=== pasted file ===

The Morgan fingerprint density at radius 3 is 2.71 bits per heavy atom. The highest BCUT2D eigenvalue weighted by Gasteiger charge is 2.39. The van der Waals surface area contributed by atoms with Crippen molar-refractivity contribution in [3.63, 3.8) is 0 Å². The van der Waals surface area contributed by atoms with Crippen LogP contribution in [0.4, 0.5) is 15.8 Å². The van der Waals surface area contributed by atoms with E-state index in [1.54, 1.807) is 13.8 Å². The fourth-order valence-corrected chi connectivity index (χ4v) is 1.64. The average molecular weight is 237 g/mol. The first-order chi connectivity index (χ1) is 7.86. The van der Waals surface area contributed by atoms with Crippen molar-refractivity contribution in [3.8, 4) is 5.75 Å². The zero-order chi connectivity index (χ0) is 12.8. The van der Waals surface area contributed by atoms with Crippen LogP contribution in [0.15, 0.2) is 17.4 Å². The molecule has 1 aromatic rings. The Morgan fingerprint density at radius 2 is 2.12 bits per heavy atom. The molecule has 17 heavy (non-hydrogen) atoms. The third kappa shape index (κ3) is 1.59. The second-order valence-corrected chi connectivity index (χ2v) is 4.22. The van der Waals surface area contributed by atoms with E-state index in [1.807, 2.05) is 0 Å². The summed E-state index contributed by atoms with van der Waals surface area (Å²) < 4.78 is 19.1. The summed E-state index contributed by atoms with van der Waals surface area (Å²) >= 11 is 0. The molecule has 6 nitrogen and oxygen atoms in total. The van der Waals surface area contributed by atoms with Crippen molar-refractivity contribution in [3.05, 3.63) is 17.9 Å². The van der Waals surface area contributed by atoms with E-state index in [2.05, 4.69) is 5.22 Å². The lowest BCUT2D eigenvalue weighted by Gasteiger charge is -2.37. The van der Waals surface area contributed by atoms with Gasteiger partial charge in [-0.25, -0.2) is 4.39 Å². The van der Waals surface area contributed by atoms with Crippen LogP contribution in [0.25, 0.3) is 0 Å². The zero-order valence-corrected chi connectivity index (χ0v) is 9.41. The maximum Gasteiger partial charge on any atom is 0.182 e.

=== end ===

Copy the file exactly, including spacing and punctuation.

The Morgan fingerprint density at radius 3 is 2.71 bits per heavy atom. The highest BCUT2D eigenvalue weighted by Gasteiger charge is 2.39. The van der Waals surface area contributed by atoms with Crippen molar-refractivity contribution in [3.63, 3.8) is 0 Å². The van der Waals surface area contributed by atoms with Crippen LogP contribution in [0.4, 0.5) is 15.8 Å². The van der Waals surface area contributed by atoms with E-state index in [1.54, 1.807) is 13.8 Å². The fourth-order valence-corrected chi connectivity index (χ4v) is 1.64. The average molecular weight is 237 g/mol. The first-order chi connectivity index (χ1) is 7.86. The van der Waals surface area contributed by atoms with Crippen molar-refractivity contribution in [3.8, 4) is 5.75 Å². The zero-order chi connectivity index (χ0) is 12.8. The van der Waals surface area contributed by atoms with Crippen LogP contribution in [0.15, 0.2) is 17.4 Å². The molecule has 1 aromatic rings. The Morgan fingerprint density at radius 2 is 2.12 bits per heavy atom. The molecule has 17 heavy (non-hydrogen) atoms. The third kappa shape index (κ3) is 1.59. The second-order valence-corrected chi connectivity index (χ2v) is 4.22. The van der Waals surface area contributed by atoms with E-state index in [1.807, 2.05) is 0 Å². The summed E-state index contributed by atoms with van der Waals surface area (Å²) < 4.78 is 19.1. The summed E-state index contributed by atoms with van der Waals surface area (Å²) >= 11 is 0. The molecule has 6 nitrogen and oxygen atoms in total. The van der Waals surface area contributed by atoms with Crippen molar-refractivity contribution in [3.05, 3.63) is 17.9 Å². The van der Waals surface area contributed by atoms with E-state index in [2.05, 4.69) is 5.22 Å². The lowest BCUT2D eigenvalue weighted by Gasteiger charge is -2.37. The van der Waals surface area contributed by atoms with Gasteiger partial charge in [-0.25, -0.2) is 4.39 Å². The van der Waals surface area contributed by atoms with Crippen LogP contribution in [0.25, 0.3) is 0 Å². The zero-order valence-corrected chi connectivity index (χ0v) is 9.41. The maximum Gasteiger partial charge on any atom is 0.182 e.